“One of the really exciting aspects of Professor Littman staying at UCLA is that he will lead an exciting new partnership with the MacArthur Justice Center—a leading force in public interest law—in our Prisoners’ Rights Clinic,” said Korobkin. Littman agrees, noting that MacArthur’s “pathbreaking appellate and Supreme Court practice will allow us to expand and deepen the clinic,” which focuses appellate litigation in prisoners’ rights cases in federal and state courts. Littman continued, “With cases selected strategically, clinic students will be litigating some of the most pressing issues pending in the prisoners’ rights arena today. I am grateful that in the years to come, many more of our students will learn appellate advocacy by fighting alongside incarcerated people to vindicate their rights.”

Littman will also continue his leadership role in the UCLA Law COVID Behind Bars Data Project, which launched in March of 2020. The Project’s staff and volunteers use web scraping and manual data collection to gather and analyze pandemic data regarding local, state, and federal carceral facilities nationwide. This work has proven to be an invaluable resource to lawmakers, public health officials, journalists, and advocates, as well as people incarcerated during the pandemic and their families.

Littman earned his J.D. from Yale Law School, where he was a senior editor of the Yale Law Journal and a member of the Worker and Immigrant Rights Advocacy Clinic. He also received an M.Phil. in criminological research from the University of Cambridge and a B.A., magna cum laude, from Yale University. He clerked for Judge Myron Thompson of the U.S. District Court for the Middle District of Alabama and Judge Stephen Reinhardt of the U.S. Court of Appeals for the Ninth Circuit.

Assistant Professor Lauren van Schilfgaarde

Lauren van Schilfgaarde, a member of the Cochiti Pueblo and a UCLA Law alumna (’12), whose extensive work in Native American law and policy has quickly made her a leader in the field, will join the UCLA Law faculty as an assistant professor of law in January 2023.

“We believe that UCLA has become the top law school for Native American law,” said Korobkin.

We are very proud of the fact that UCLA is a place where Native American students and others can come to obtain a first-rate education on Native American law, including through our Law and American Indian Studies program,” A big part of that has been the San Manuel Band of Mission Indians Tribal Legal Development Clinic,” which van Schilfgaarde directed, and which provides students the opportunity to work on live-client projects concerning tribal governance and justice systems, ethics, cultural resource protection, voting, and child welfare. “We are very excited that she will be staying with us here at UCLA in this new role, where she can continue doing essential work on our understanding of these important issues as a scholar and teacher,” said Korobkin.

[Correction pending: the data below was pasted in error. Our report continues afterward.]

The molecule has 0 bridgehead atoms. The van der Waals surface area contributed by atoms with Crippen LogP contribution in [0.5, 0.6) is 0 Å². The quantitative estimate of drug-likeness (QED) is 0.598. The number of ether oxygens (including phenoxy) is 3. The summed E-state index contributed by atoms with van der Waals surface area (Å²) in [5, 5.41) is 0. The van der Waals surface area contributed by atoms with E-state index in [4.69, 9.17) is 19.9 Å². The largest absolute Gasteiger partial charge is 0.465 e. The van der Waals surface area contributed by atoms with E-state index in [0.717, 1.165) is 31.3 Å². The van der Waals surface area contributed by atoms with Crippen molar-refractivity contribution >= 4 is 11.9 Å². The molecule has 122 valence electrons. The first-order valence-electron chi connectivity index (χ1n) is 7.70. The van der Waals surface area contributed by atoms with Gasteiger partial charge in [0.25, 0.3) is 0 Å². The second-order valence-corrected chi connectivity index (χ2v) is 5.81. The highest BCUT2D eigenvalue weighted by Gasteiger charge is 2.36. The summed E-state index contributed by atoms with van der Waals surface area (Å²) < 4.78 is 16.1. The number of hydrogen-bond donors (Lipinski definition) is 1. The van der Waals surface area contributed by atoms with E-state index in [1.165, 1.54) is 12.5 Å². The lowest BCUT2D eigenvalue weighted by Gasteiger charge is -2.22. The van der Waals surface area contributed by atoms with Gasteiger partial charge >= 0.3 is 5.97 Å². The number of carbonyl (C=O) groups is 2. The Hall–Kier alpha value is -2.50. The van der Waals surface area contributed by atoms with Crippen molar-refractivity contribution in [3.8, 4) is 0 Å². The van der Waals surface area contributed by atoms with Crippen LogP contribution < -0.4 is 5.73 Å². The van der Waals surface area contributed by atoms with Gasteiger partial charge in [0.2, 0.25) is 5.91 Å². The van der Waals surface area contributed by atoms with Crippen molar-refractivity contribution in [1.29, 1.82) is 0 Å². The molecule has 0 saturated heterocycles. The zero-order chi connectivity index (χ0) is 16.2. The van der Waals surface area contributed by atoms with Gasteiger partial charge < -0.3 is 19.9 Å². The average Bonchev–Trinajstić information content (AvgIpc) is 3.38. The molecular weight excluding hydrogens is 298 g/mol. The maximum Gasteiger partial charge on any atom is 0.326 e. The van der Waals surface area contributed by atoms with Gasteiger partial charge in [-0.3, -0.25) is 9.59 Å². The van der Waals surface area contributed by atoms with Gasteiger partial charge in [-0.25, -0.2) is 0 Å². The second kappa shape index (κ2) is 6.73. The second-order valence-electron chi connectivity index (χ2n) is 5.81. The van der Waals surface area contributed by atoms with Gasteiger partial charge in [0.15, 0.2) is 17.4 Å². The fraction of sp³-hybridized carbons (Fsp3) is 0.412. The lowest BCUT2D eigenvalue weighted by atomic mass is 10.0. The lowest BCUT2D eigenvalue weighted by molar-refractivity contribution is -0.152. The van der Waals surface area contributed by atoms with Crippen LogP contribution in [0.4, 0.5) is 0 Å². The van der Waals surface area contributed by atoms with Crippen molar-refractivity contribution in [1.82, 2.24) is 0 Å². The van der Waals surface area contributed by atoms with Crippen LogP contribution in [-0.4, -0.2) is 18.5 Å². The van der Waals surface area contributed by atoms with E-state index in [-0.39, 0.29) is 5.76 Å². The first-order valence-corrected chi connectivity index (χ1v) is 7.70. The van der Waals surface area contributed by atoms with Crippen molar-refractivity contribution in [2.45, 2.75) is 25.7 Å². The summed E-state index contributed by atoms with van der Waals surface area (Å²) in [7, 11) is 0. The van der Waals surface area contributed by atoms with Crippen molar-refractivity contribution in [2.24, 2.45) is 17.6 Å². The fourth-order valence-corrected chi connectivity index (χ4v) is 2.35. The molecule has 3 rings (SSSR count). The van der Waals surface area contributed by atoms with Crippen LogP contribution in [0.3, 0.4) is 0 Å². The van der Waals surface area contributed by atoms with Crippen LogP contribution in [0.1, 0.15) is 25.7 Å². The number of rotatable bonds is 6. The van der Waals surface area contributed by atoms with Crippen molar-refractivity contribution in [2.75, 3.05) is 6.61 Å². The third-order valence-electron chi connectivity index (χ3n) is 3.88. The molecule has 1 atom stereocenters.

Centering indigenous people in her scholarly work is a keystone of van Schilfgaarde’s scholarship, and something she is particularly well-poised to accomplish given her longstanding commitment to working within tribal communities. “I am so grateful to be engaged in work that requires tribal relationships,” van Schilfgaarde said. “Connection is a traditional concept, binding us in community and mutual obligation. I am to honor my own connections in part through uplifting tribal needs and innovation in scholarship.” She is excited to build on scholarship that recognizes “both the heterogeneity of tribes as well as the heterogeneous nature of law within a single tribe” because “meaningful tribal self-determination can only be realized when we fully understand the ways in which tribal sovereignty has been restricted, and more importantly, when we consider the future that tribes want for themselves.”

van Schilfgaarde is also thrilled to be able to continue teaching at UCLA: “UCLA Law students bring an unparalleled drive coupled with a humble openness to learn that makes teaching at UCLA Law a giddy experience.” She feels grateful to have been able to work with clinical students who “continually surprised me with their creativity and eagerness,” but is excited about moving into other parts of the curriculum. “Now, I have the opportunity to engage with a larger swath of the student body, and with a broader spectrum of legal issues and perspectives. The Native American law curriculum will be increasing, and with it the visibility of tribes, Native people, and burgeoning Indian law attorneys. It is a great day to be Indigenous!”

Before joining UCLA Law as an instructor, van Schilfgaarde was the tribal law specialist at the Tribal Law and Policy Institute in West Hollywood, a law clerk for the Native American Rights Fund and Legal Aid Foundation of Los Angeles, and a public interest fellow at the ACLU of Colorado. She serves as a board member for the National Native American Bar Association, vice chair of the American Bar Association’s Native American Concerns committee, as a commissioner for the Center for Reproductive Rights’ Lawyers Network, and board member of the Doris Duke Charitable Foundation’s Child Well-being Program. She earned her B.A. from Colorado College and J.D. from UCLA Law.